|US5055296 *||Aug 4, 1988||Oct 8, 1991||Wagle Sudhakar S||Method of treating chronic fatigue syndrome|
|US5284664 *||Feb 5, 1992||Feb 8, 1994||Kremers-Urban Company||Method of treating the symptoms of Alzheimer's disease|
|US5316775 *||Apr 19, 1993||May 31, 1994||Kremers-Urban Company||Method of treating hepatitis B infection|
|US5334395 *||Aug 24, 1992||Aug 2, 1994||Kremers-Urban Company||Method of treating an epstein-barr viral infection|
|US5364879 *||Feb 14, 1994||Nov 15, 1994||Cliveden Ltd.||Medical uses of trioxolane and diperoxide compounds|
|US5492937 *||Oct 30, 1991||Feb 20, 1996||Pharmacia Ab||Gel-forming liquid carrier composition|
|US5574149 *||May 17, 1993||Nov 12, 1996||Glaxo Wellcome Inc.||Method of treating HIV infections with 2',3'-dideoxy-3'-fluoro-5-chlorouridine|
|US5589192 *||Dec 5, 1994||Dec 31, 1996||Lintec Corporation||Gel pharmaceutical formulation for local anesthesia|
|US5595760 *||Mar 8, 1995||Jan 21, 1997||Delab||Sustained release of peptides from pharmaceutical compositions|
|US5725864 *||Dec 22, 1994||Mar 10, 1998||Snow Brand Milk Products Co., Ltd.||Composition for suppressing infection and growth of human immunodeficiency virus|
|1||Chase, "Doctors and Patients Hope AZT Will Help Stave Off AIDS," Wall Street Journal, Apr. 28, 1988, pp. 1 and 19.|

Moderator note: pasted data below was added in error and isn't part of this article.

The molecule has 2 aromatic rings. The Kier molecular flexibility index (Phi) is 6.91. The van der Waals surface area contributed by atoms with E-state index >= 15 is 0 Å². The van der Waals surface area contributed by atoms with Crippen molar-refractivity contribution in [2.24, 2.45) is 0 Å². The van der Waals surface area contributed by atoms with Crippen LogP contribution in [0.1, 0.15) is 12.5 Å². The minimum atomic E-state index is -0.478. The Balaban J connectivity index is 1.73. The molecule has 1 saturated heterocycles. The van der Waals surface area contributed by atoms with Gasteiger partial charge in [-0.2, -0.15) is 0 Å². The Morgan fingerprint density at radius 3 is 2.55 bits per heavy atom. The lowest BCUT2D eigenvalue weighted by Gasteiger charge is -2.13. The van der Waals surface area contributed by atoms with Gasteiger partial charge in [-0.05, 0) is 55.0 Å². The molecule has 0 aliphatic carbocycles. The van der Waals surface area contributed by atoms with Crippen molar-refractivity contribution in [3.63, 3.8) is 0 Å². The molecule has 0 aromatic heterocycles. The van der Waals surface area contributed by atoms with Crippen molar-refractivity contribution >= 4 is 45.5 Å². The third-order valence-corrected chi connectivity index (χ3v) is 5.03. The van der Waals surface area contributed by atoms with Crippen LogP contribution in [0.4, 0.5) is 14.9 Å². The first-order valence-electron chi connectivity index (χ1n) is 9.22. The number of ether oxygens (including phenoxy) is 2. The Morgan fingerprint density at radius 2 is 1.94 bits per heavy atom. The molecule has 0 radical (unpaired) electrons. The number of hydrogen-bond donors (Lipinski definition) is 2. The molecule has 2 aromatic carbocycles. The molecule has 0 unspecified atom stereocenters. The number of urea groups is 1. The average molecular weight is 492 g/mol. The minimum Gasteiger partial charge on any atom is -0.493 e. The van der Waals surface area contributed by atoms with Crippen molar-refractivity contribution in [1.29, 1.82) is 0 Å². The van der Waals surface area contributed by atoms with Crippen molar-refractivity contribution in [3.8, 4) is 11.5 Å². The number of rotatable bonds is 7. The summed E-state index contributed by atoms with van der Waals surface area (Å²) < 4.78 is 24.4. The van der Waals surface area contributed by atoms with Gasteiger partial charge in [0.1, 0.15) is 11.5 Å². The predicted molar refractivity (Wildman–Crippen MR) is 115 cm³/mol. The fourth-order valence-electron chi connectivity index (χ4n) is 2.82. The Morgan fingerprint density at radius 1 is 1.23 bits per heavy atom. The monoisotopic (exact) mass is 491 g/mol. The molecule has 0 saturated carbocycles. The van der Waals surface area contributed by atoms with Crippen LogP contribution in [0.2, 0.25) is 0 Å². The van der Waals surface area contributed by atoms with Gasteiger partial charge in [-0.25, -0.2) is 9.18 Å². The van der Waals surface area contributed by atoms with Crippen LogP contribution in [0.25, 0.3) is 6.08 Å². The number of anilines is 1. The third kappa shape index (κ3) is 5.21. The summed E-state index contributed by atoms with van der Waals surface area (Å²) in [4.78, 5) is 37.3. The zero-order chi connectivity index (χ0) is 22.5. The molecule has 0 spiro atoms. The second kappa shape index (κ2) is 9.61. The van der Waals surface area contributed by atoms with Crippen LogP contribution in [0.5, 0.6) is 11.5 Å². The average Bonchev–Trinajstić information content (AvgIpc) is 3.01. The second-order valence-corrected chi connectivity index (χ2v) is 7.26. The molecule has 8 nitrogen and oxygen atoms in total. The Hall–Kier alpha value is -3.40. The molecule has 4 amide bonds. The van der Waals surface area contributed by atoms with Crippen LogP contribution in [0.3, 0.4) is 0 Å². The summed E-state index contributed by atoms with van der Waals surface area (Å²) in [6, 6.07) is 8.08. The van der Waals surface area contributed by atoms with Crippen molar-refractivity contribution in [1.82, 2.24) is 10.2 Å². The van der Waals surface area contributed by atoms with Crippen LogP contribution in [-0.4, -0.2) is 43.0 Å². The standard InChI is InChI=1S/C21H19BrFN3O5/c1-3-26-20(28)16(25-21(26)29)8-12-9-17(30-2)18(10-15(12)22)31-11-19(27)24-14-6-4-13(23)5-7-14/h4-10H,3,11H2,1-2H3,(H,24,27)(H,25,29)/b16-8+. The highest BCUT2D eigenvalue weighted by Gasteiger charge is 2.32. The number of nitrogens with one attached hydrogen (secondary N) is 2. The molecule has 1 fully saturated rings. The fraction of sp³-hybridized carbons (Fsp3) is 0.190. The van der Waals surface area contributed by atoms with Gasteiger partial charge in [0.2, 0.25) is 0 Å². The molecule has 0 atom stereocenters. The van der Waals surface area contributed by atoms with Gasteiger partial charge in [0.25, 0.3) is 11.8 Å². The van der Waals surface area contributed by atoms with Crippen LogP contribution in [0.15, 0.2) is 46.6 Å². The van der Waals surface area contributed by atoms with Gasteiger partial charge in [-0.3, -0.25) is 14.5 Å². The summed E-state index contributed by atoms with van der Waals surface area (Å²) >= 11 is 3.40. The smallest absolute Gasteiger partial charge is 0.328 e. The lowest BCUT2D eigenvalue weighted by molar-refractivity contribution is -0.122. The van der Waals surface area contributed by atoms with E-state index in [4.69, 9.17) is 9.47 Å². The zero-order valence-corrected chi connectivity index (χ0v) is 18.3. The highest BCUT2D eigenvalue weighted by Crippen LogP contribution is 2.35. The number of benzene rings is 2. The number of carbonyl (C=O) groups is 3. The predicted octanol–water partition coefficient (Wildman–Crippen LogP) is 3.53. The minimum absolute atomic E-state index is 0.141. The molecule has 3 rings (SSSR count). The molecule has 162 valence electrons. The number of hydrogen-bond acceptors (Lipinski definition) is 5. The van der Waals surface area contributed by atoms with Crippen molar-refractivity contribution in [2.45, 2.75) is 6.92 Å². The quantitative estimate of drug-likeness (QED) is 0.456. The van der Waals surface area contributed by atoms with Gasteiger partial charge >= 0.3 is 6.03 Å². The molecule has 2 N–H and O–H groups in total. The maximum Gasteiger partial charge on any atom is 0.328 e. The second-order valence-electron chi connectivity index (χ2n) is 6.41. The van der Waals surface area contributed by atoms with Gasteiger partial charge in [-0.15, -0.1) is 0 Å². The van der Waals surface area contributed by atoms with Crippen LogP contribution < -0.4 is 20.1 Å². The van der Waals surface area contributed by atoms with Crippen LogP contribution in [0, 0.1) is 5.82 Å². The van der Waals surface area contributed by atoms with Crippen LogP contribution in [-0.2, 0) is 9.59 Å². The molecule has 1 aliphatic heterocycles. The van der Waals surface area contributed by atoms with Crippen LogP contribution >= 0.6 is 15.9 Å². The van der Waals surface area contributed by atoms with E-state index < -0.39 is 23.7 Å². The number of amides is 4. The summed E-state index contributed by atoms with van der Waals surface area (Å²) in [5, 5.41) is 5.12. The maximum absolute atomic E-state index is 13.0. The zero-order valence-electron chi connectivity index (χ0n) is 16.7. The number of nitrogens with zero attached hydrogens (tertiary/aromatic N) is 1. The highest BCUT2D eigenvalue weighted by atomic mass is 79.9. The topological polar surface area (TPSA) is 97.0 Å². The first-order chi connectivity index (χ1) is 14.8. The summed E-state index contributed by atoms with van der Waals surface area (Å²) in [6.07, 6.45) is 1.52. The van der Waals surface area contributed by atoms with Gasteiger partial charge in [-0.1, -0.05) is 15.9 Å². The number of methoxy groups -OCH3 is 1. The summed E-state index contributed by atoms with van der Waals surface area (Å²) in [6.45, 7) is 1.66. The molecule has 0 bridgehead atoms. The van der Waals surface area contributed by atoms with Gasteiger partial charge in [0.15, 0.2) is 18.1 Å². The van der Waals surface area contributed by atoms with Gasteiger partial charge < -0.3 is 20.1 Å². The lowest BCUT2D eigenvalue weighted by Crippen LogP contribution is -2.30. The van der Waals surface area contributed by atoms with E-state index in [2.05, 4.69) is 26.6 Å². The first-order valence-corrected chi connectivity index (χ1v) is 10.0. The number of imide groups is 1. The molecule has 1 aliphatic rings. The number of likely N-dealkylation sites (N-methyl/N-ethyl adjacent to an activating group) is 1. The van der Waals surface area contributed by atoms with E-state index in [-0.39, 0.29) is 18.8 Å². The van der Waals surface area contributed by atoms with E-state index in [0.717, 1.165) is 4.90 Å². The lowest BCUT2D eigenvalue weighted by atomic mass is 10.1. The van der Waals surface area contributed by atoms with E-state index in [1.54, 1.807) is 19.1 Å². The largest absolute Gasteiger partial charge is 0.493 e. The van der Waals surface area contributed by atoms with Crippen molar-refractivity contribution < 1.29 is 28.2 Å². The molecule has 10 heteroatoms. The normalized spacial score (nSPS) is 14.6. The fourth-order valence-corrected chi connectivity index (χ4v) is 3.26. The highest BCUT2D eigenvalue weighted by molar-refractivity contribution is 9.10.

|2||*||Chase, Doctors and Patients Hope AZT Will Help Stave Off AIDS, Wall Street Journal , Apr. 28, 1988, pp. 1 and 19.|
|Citing Patent||Filing date||Publication date||Applicant||Title|
|US8920820||Nov 13, 2013||Dec 30, 2014||Boehringer Ingelheim Vetmedica Gmbh||Highly concentrated stable meloxicam solutions for needleless injection|
|US9066955||Mar 13, 2013||Jun 30, 2015||Boehringer Ingelheim Vetmedica Gmbh||Water-soluble meloxicam granules|
|US9101529||Oct 11, 2010||Aug 11, 2015||Boehringer Ingelheim Vetmedica Gmbh||Containers for compositions comprising meloxicam|
|US9149480||Mar 3, 2010||Oct 6, 2015||Boehringer Ingeleheim Vetmedica GmbH||Use of meloxicam for the long-term treatment of musculoskeletal disorders in cats|
|US9186296||Mar 13, 2013||Nov 17, 2015||Boehringer Ingelheim Vetmedica Gmbh||Containers for compositions comprising meloxicam|
|US20040001883 *||Mar 21, 2003||Jan 1, 2004||Boehringer Ingelheim International Gmbh||Meloxicam suppositories|
|US20080132493 *||Aug 27, 2007||Jun 5, 2008||Martin Andreas Folger||Highly concentrated stable meloxicam solutions for needleless injection|
|US20080280840 *||May 2, 2008||Nov 13, 2008||Boehringer Ingelheim Vetmedica, Gmbh||Meloxicam for the treatment of respiratory diseases in pigs|
|US20110083985 *||Oct 11, 2010||Apr 14, 2011||Boehringer Ingelheim Vetmedica Gmbh||Containers for compositions comprising meloxicam|
|U.S. Classification||424/553, 514/885, 514/21.92, 514/3.8|
|International Classification||A61P31/18, A61K35/407|
|Cooperative Classification||Y10S514/885, A61K35/407|
|Aug 30, 2000||AS||Assignment|
Owner name: STEINBACH, PYLANT, AND HERMANN, L.L.C., TEXAS
Free format text: ASSIGNMENT OF ASSIGNORS INTEREST;ASSIGNORS:STEINBACH, THOMAS;PYLANT, PHILLIP R.;HERMANN, JR., WILLIAM J.;REEL/FRAME:011054/0464
Effective date: 20000829
|May 26, 2004||FPAY||Fee payment|
Year of fee payment: 4
|Jan 23, 2008||FPAY||Fee payment|
Year of fee payment: 8
|Jul 16, 2012||REMI||Maintenance fee reminder mailed|
|Dec 5, 2012||LAPS||Lapse for failure to pay maintenance fees|
|Jan 22, 2013||FP||Expired due to failure to pay maintenance fee|
Effective date: 20121205